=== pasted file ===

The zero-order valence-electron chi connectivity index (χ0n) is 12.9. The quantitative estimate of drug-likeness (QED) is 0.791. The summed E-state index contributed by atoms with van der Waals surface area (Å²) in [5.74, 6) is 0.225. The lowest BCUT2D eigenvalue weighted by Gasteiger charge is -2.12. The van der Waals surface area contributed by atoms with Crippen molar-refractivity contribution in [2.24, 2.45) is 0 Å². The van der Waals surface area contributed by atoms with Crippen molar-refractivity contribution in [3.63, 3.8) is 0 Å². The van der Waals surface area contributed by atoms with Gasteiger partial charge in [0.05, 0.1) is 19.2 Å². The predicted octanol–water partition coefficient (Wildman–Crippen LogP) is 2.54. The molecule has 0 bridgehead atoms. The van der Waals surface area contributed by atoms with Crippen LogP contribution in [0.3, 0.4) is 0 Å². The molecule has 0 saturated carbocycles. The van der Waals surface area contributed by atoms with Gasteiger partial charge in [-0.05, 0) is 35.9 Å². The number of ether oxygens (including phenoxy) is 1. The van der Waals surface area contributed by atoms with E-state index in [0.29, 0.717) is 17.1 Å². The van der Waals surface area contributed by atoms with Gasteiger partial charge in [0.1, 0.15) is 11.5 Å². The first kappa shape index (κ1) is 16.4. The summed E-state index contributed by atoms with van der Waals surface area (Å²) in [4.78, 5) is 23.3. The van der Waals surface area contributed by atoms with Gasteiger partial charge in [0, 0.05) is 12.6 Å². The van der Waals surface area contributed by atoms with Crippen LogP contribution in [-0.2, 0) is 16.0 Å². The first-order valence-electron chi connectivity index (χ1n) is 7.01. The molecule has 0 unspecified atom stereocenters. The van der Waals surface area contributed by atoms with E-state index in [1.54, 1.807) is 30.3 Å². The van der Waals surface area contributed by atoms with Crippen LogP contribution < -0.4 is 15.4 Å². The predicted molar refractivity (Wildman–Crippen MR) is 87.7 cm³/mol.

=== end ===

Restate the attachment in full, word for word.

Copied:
The zero-order valence-electron chi connectivity index (χ0n) is 12.9. The quantitative estimate of drug-likeness (QED) is 0.791. The summed E-state index contributed by atoms with van der Waals surface area (Å²) in [5.74, 6) is 0.225. The lowest BCUT2D eigenvalue weighted by Gasteiger charge is -2.12. The van der Waals surface area contributed by atoms with Crippen molar-refractivity contribution in [2.24, 2.45) is 0 Å². The van der Waals surface area contributed by atoms with Crippen molar-refractivity contribution in [3.63, 3.8) is 0 Å². The van der Waals surface area contributed by atoms with Gasteiger partial charge in [0.05, 0.1) is 19.2 Å². The predicted octanol–water partition coefficient (Wildman–Crippen LogP) is 2.54. The molecule has 0 bridgehead atoms. The van der Waals surface area contributed by atoms with Crippen LogP contribution in [0.3, 0.4) is 0 Å². The molecule has 0 saturated carbocycles. The van der Waals surface area contributed by atoms with Gasteiger partial charge in [-0.05, 0) is 35.9 Å². The number of ether oxygens (including phenoxy) is 1. The van der Waals surface area contributed by atoms with E-state index in [0.29, 0.717) is 17.1 Å². The van der Waals surface area contributed by atoms with Gasteiger partial charge in [0.1, 0.15) is 11.5 Å². The first kappa shape index (κ1) is 16.4. The summed E-state index contributed by atoms with van der Waals surface area (Å²) in [4.78, 5) is 23.3. The van der Waals surface area contributed by atoms with Gasteiger partial charge in [0, 0.05) is 12.6 Å². The van der Waals surface area contributed by atoms with Crippen LogP contribution in [-0.2, 0) is 16.0 Å². The first-order valence-electron chi connectivity index (χ1n) is 7.01. The molecule has 0 unspecified atom stereocenters. The van der Waals surface area contributed by atoms with E-state index in [1.54, 1.807) is 30.3 Å². The van der Waals surface area contributed by atoms with Crippen LogP contribution < -0.4 is 15.4 Å². The predicted molar refractivity (Wildman–Crippen MR) is 87.7 cm³/mol.